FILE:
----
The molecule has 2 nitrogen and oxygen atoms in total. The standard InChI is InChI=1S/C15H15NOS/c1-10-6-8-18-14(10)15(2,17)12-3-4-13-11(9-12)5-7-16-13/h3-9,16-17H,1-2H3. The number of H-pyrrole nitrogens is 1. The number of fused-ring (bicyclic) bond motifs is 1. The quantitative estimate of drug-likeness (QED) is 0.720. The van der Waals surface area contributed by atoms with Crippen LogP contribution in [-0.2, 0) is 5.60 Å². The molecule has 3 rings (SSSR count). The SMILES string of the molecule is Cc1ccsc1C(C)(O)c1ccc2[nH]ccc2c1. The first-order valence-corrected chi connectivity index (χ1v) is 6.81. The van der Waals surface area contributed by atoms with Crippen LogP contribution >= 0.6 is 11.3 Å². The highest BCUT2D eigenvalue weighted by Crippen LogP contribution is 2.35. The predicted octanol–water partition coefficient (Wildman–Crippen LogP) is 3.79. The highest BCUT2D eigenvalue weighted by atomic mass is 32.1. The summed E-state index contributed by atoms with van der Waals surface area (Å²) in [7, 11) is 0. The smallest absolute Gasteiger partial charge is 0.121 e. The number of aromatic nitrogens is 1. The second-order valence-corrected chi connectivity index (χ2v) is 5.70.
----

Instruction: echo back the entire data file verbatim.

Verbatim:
The molecule has 2 nitrogen and oxygen atoms in total. The standard InChI is InChI=1S/C15H15NOS/c1-10-6-8-18-14(10)15(2,17)12-3-4-13-11(9-12)5-7-16-13/h3-9,16-17H,1-2H3. The number of H-pyrrole nitrogens is 1. The number of fused-ring (bicyclic) bond motifs is 1. The quantitative estimate of drug-likeness (QED) is 0.720. The van der Waals surface area contributed by atoms with Crippen LogP contribution in [-0.2, 0) is 5.60 Å². The molecule has 3 rings (SSSR count). The SMILES string of the molecule is Cc1ccsc1C(C)(O)c1ccc2[nH]ccc2c1. The first-order valence-corrected chi connectivity index (χ1v) is 6.81. The van der Waals surface area contributed by atoms with Crippen LogP contribution >= 0.6 is 11.3 Å². The highest BCUT2D eigenvalue weighted by Crippen LogP contribution is 2.35. The predicted octanol–water partition coefficient (Wildman–Crippen LogP) is 3.79. The highest BCUT2D eigenvalue weighted by atomic mass is 32.1. The summed E-state index contributed by atoms with van der Waals surface area (Å²) in [7, 11) is 0. The smallest absolute Gasteiger partial charge is 0.121 e. The number of aromatic nitrogens is 1. The second-order valence-corrected chi connectivity index (χ2v) is 5.70.